By Jeanna Smialek
Sen. Ted Cruz, the Texas Republican who was among the architects of the 16-day partial federal government shutdown, remained unrepentant as senior members of his party criticized his tactics in fighting President Obama's health care reform.
Asked on ABC's "This Week" if he would support another government shutdown unless the Patient Protection and Affordable Care Act of 2010 is defunded, Cruz said Sunday he "would do anything, and I will continue to do anything I can, to stop the train wreck that is Obamacare."
The entire effort "was a fool's errand to start with," Sen. John McCain, R-Ariz., a former presidential contender, said Sunday on CNN's "State of the Union." He said the shutdown aimed at blocking Obama's signature health-care law hurt the Republican brand. "The question is, how deep and how long?"
Lawmakers reached an agreement Oct. 16 to open the government, which had been partly shuttered since Oct. 1 as Congress failed to compromise on the fiscal 2014 budget and raising the amount the U.S. can borrow. The deal funds the government through Jan. 15 and suspends the debt limit through Feb. 7, setting the stage for another possible showdown.
While strife over the budget and debt ceiling unsettled some investors, U.S. stocks rose last week, sending the Standard & Poor's 500 Index to a record as Congress reached the budget deal and speculation grew that the Federal Reserve will maintain monetary stimulus. Treasuries gained for the first time in three weeks.
Markets could face further uncertainty from Washington. Lawmakers are aiming to produce a budget compromise by Dec. 13, setting the stage for more conflict over taxes and spending on programs such as Social Security and Medicare.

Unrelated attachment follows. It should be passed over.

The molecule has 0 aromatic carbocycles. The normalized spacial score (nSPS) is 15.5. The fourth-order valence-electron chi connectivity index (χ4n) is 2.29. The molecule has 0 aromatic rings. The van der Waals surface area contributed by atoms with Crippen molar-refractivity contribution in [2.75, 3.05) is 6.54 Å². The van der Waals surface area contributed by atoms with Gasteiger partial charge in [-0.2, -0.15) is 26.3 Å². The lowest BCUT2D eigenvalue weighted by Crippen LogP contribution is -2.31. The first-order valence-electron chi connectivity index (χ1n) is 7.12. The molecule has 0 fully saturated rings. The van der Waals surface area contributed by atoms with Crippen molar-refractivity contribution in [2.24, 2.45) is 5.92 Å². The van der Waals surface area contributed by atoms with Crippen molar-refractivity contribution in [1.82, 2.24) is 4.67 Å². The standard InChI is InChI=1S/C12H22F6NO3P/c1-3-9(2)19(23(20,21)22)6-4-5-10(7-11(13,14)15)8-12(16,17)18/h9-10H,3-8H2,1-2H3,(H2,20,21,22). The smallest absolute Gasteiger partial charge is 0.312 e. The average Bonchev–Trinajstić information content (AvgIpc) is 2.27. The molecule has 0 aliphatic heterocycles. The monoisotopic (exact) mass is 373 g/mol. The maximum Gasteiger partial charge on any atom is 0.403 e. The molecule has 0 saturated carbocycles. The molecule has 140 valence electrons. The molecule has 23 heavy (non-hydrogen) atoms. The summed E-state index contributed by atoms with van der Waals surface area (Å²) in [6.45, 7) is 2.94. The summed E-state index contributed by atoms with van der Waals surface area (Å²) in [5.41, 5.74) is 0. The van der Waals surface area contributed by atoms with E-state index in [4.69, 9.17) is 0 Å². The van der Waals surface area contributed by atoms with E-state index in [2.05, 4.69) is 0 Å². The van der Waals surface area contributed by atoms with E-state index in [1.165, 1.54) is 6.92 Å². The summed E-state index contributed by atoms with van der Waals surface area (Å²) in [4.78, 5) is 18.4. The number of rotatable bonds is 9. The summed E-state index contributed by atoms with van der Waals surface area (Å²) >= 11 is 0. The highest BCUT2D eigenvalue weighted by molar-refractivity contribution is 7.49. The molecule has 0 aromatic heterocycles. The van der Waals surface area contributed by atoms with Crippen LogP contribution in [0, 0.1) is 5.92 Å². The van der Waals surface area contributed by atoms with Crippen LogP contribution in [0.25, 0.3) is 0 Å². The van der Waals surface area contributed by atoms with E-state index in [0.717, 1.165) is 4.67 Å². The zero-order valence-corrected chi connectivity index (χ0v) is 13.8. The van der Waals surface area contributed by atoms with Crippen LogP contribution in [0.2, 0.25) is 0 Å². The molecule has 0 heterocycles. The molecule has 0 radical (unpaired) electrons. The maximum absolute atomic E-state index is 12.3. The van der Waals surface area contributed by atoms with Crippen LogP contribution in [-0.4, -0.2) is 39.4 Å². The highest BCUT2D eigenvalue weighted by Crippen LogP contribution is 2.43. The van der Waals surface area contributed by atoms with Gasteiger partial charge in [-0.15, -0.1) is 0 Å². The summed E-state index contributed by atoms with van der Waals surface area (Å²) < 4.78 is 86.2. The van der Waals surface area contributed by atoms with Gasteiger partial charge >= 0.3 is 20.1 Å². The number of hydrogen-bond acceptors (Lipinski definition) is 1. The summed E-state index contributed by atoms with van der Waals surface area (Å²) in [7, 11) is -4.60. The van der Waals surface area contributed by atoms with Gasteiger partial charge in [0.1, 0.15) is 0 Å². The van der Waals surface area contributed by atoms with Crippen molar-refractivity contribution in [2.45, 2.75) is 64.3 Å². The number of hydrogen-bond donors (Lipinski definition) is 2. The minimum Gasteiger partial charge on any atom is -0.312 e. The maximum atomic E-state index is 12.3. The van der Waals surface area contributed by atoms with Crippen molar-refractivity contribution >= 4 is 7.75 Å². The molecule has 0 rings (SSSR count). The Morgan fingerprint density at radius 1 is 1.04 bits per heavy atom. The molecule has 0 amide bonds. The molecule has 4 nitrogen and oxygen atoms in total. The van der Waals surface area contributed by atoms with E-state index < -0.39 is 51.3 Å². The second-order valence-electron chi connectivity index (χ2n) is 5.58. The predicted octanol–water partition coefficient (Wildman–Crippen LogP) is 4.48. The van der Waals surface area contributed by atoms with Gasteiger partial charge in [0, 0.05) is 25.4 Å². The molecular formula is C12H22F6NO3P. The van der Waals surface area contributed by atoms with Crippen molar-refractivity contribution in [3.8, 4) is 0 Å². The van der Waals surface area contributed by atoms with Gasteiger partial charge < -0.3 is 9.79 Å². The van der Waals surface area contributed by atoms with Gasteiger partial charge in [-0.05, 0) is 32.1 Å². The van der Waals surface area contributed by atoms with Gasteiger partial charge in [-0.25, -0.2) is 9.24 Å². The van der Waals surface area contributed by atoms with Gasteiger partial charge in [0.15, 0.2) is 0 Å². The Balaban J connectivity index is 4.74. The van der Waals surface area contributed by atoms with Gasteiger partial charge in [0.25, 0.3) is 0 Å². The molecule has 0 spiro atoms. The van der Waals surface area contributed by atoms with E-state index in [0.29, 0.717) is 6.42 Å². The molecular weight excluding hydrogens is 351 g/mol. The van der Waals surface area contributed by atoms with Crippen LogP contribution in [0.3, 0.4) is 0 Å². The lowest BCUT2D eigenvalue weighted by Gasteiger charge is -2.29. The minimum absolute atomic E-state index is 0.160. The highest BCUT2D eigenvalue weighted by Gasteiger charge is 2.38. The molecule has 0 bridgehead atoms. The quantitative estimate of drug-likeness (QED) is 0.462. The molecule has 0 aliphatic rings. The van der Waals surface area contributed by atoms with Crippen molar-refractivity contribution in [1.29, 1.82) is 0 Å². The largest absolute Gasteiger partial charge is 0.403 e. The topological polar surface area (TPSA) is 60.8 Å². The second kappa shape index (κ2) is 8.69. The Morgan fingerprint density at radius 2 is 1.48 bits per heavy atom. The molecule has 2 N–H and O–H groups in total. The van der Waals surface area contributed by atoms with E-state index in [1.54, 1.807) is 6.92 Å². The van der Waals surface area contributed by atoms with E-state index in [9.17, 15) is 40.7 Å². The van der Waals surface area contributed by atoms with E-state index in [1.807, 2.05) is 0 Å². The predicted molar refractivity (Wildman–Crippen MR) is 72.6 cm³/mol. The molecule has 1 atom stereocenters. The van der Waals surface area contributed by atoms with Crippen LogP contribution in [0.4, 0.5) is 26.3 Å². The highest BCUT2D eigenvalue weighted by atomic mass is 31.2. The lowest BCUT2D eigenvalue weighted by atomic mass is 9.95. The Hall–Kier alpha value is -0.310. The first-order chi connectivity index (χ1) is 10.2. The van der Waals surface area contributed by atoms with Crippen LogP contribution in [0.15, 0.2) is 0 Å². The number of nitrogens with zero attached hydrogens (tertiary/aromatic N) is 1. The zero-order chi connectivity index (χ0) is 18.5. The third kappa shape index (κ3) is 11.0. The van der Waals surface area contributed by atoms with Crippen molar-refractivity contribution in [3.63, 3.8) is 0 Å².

The shutdown shaved at least 0.6 percentage point from the U.S. economic growth rate this quarter, Standard & Poor's said on Oct. 16. Americans in October were the most pessimistic about the nation's economic prospects in almost two years, according to the Bloomberg Consumer Comfort Index.
"There will not be another government shutdown," Senate Minority Leader Mitch McConnell, R-Ky., said Sunday on CBS's "Face the Nation." "You can count on that."
Former Florida Gov. Jeb Bush, a possible Republican presidential candidate in 2016, told ABC's "This Week" on Sunday that "tactically, it was a mistake to focus on something that couldn't be achieved."
Bush also said the Affordable Care Act would have proven itself not to work, and that the push to defund may have "crowded out" the problems it is now encountering. Online policy marketplaces launched this month have been fraught with technical glitches.
A White House statement said nearly a half million applications have been submitted nationwide through the state and federal marketplaces.
As the Democratic administration deals with getting the health-care law up and running, Republicans' favorability was at a record low of 28 percent, down 10 percentage points from the previous month and 15 percent below Democrats, according to a Gallup poll conducted Oct. 3-6.
Hillary Clinton, a potential Democratic presidential nominee in 2016, alluded to the 16-day stalemate over the weekend while speaking at a rally in support of family friend Terry McAuliffe, who is running for Virginia governor in the Nov. 5 election.
"When politicians choose scorched earth over common ground, when they operate in what I call the 'evidence-free zone,' with ideology trumping everything else, we've seen that families in Virginia and across the country have felt the consequences," Clinton said to the crowd in Falls Church, a suburb of Washington.
"We need to make sure that government does not go through another round of brinkmanship," Treasury Secretary Jacob Lew said Sunday on NBC's "Meet the Press" program.